by Greg Miller

We crashed in Cyrus’ kitchen the night before the Taste of the World protest, and Charlie stayed in the van to make sure that no one would steal our gas masks or food. By the time we got up, Cyrus had already eaten 6 or 7 microwave pancakes and Charlie had gone to the gas station to get some kind of chips in a bag. He refuses to eat anything that hasn’t been packaged and sealed. We’ve argued about it before. He claims a FDA conspiracy, as usual, which is a tough point to beat.

Brandy and I had Poptarts and split some kind of fake-Buddhist drink in a bright green bottle. I felt somewhat calmer from the ginkgo or whatever was in it, but Brandy was still a little jumpy. She was worried about getting arrested, because she was supposed to be back home on Sunday. Her grandparents were coming over for BBQ. I told her that I was a veteran of tree-sit buffets, direct action dinners, and monkeywrench brunches. There was always enough food, so there was no need to stress on future nutritional opportunities.

Somebody always brought vegan stew, at least.

The sun was rising, so we got into our gear–fish gutter suits, waders, no-skid boots, Julia Child masks. Cyrus looked dapper in his chef’s hat. I packed my pockets with salted peanuts, and Brandy wrapped some peanut butter sandwiches in plastic (to protect them from hot sauce spray) and stuffed them in her backpack. We hopped in the van and drove as close to downtown as possible. Cyrus told us to park in the grocery store lot, because they never towed, and besides, that was the only place on the West Coast that sold Little Debbie snake cakes. I got three of butterscotch, which is my favorite. As we exited, I could hear the chanting and sirens from the other side of the hill. The streets were filled with people, screaming, singing, dancing and eating food from many nations. The cops were lined up in the middle of Madigan Street, all grim and fascist in their jackboots and face shields. They looked hungry, like they had been there all morning with nothing to eat. I saw some of them furtively eyeing the pizza place that was just on the other side of the police line, and doing a brisk single-slice business with the protesters, who screamed “Shame on you, pig” with strings of mozzarella cheese flapping from their chins. A barrage of half-eaten crusts flew overhead every once in a while, but the police were steady. I thought for a moment that this might not erupt as planned–maybe we could go get some lunch soon.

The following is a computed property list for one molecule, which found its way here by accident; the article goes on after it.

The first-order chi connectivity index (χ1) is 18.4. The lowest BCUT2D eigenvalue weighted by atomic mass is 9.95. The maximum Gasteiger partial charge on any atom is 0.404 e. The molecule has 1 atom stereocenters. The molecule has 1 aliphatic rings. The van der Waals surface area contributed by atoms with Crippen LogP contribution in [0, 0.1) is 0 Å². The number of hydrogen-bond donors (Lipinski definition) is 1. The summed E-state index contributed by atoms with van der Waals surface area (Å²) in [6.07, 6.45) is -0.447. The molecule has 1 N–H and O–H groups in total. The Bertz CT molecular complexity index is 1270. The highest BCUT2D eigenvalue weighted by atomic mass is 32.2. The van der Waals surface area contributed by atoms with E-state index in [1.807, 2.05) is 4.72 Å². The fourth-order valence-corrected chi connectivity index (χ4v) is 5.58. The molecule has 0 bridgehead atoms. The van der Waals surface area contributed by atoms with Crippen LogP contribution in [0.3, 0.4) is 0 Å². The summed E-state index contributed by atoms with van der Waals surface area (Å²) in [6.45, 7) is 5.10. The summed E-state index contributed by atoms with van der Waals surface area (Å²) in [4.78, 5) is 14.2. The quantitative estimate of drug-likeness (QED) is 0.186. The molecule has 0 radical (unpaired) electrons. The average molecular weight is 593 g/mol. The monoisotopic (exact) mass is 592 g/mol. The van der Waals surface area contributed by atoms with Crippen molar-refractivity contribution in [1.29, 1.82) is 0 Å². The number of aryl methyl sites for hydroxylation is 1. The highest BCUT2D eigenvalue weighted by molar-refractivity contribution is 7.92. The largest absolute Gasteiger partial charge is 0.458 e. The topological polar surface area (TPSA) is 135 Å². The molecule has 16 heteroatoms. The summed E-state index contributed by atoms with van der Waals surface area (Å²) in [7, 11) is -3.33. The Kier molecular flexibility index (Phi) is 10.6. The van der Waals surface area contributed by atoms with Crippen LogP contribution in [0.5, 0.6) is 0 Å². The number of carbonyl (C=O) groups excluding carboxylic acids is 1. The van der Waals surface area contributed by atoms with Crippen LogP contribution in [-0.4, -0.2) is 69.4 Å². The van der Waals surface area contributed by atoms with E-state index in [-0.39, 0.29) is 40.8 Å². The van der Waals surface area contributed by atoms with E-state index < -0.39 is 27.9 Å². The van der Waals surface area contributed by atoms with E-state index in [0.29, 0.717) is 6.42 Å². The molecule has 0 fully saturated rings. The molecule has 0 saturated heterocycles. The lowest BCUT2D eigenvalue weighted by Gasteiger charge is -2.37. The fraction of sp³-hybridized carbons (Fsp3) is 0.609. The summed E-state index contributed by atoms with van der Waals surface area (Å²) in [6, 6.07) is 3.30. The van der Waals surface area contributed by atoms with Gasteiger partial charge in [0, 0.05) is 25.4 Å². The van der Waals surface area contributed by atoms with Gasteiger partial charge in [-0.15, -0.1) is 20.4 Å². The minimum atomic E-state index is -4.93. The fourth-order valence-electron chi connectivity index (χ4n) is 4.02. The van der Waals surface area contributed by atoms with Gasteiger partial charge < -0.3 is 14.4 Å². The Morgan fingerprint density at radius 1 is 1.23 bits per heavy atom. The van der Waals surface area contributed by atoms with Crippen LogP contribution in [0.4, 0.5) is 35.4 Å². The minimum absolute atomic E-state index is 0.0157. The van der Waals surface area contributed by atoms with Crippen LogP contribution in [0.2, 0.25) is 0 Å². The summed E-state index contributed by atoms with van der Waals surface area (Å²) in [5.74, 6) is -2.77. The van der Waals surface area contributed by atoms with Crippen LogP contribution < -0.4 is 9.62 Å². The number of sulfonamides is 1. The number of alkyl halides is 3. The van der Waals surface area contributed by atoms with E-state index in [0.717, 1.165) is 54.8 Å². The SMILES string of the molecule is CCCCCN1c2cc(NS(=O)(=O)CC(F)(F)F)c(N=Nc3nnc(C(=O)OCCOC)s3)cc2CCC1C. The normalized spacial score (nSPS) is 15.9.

A cart wove through the crowd. Polish sausage. I ordered one onion, one kraut. Just as I was about to dig in, a brilliant idea to break things open occurred to me. This was definitely going to get my picture in Revolutionary Gourmet. I pushed to the front of the throng, and broke into the patch of clear space that divided us from the Man. I carefully laid the sausages down on a napkin and backed away. I could feel the tension rising. The cops began to whack their nightsticks on the ground. They were high-test riot gear-the kind with the meat tenderizer at the end. It sounded like the rumble of a huge, empty stomach. Then the first clouds of Dijon gas swept our way.

We hustled around the corner with the cops on our heels. This was exhilarating. I had never felt so alive, or so hungry before. I stuck my hand under my mask and swallowed a handful of nuts, and headed to 3rd and Pyle, where there was a good pirogue place. My luck, it was closed, so I had to get a falafel and a soda from next door. Concussion grenades rang over head, showering me with jawbreakers. Christ, I didn’t want to get caught. I heard they threw you in a holding pen with nothing to eat but Clamato and Cream of Wheat. I threw my root beer bottle at the Olive Garden window on my way to the outdoor fresh produce market. It bounced off harmlessly.

The Market was famous for their fish and chips, so I bought two, one to eat and one to toss when the riot squad got there. We took up positions at the entrance. Some guy I knew vaguely from the AYCE (All-You-Can-Eat)affinity group in Oregon had bought a bushel of Fuji apples, and was busy digging holes in them for fuses. They were hardcore down there, even though half of them were Culinary Institute grads and way too into recipes.

An armored assault vehicle swung around the corner, scattering tourists and shaking us up a little. But we had no fear. Some hippie with a megaphone and a handful of sharpened wheat thins started yelling for everyone to get back. I reached in my bag for the ziploc of soup. My secret weapon– extra garlicky. I winked at Brandy, who was crouched next to a dried fruit cart, weaving strips of flattened dates into a slingshot. Just as I was about to let it fly, I felt a tremendous meaty pain in my chest. A pot roast gun. Those Nazis! I dropped to my knees. Right before I passed out, I saw a fire truck pull up behind the cops, and unroll their hoses. That could only mean one thing.

Gravy. Bastards! I managed to shout “Au Gratin to the People!” before everything went a rich, creamy brown.